Now there is something for the brave at heart to try.

Except in this county you can't buy all the ingredients to go in it. i,e, Sheep Lungs. Yummmm!!!

1 sheep's lung (illegal in the U.S.; may be omitted if not available)
1 sheep's stomach
1 sheep heart
1 sheep liver
1/2 lb fresh suet (kidney leaf fat is preferred)
3/4 cup oatmeal (the ground type, NOT the Quaker Oats type!)
3 onions, finely chopped
1 teaspoon salt
1 teaspoon freshly ground pepper
1/2 teaspoon cayenne
1/2 teaspoon nutmeg
3/4 cup stock
Wash lungs and stomach well, rub with salt and rinse. Remove membranes and excess fat. Soak in cold salted water for several hours. Turn stomach inside out for stuffing.

Cover heart and liver with cold water. Bring to a boil, reduce heat, cover and simmer for 30 minutes. Chop heart and coarsely grate liver. Toast oatmeal in a skillet on top of the stove, stirring frequently, until golden. Combine all ingredients and mix well. Loosely pack mixture into stomach, about two-thirds full. Remember, oatmeal expands in cooking.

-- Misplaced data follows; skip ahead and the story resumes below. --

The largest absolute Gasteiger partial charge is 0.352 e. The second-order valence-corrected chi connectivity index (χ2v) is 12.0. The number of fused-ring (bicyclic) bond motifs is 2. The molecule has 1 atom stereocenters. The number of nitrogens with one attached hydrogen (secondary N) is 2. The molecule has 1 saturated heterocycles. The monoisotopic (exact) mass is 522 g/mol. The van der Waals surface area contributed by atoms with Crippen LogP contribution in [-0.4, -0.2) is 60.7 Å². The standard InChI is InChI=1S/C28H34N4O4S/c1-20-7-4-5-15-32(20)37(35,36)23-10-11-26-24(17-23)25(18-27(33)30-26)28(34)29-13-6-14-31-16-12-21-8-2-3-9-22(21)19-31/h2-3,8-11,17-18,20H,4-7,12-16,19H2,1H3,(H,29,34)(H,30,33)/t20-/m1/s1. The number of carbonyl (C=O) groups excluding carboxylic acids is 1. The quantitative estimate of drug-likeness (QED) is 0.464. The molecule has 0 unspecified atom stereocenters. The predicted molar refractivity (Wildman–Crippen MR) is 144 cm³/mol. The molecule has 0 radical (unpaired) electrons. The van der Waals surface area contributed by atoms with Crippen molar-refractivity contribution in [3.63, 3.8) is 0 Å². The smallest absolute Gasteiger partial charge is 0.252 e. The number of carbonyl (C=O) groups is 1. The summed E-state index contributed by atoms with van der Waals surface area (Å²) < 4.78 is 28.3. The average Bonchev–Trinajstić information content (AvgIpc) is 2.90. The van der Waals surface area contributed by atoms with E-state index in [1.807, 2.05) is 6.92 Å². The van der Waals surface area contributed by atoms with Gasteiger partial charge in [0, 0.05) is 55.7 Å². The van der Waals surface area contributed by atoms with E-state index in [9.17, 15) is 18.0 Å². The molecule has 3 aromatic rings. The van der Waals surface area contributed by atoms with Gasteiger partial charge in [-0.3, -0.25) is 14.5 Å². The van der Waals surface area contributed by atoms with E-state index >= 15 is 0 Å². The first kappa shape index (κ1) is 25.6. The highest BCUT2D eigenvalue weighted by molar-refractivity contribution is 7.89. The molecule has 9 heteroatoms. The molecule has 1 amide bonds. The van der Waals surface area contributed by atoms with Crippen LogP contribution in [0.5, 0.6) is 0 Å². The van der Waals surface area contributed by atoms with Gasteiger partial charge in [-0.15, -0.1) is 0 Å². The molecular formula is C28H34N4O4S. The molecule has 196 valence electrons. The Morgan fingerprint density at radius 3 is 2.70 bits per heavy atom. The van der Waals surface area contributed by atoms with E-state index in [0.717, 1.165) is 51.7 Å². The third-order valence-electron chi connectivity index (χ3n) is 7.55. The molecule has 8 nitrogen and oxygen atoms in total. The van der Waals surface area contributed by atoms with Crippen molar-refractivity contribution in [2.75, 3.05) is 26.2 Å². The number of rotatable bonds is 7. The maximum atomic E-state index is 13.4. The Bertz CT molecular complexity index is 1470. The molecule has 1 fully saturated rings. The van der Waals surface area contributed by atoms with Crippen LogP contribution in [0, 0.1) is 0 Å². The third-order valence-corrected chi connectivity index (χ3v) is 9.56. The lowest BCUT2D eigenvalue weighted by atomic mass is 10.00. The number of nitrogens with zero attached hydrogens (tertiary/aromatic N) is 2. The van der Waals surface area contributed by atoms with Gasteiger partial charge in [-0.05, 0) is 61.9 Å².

Press any air out of stomach and truss securely. Put into boiling water to cover. Simmer for 3 hours, uncovered, adding more water as needed to maintain water level. Prick stomach several times with a sharp needle when it begins to swell; this keeps the bag from bursting. Place on a hot platter, removing trussing strings. Serve with a spoon. Ceremoniously served with "neeps, tatties and nips" -- mashed turnips, mashed potatoes, nips of whiskey.

Enjoy!!!

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One OS to rule them, one OS to find them:
One OS to bring them all and in the darkness bind them
In the Land of Redmond where the shadows lie.
by Jiffymouse on March 15, 2007 02:03 AM
thanks for the recipe. i might try them one of these years... in the meantime, loz, tell faye to heat up her oven next time i'm coming up [Big Grin] [Big Grin] [thumb]
by Amigatec on March 15, 2007 02:14 AM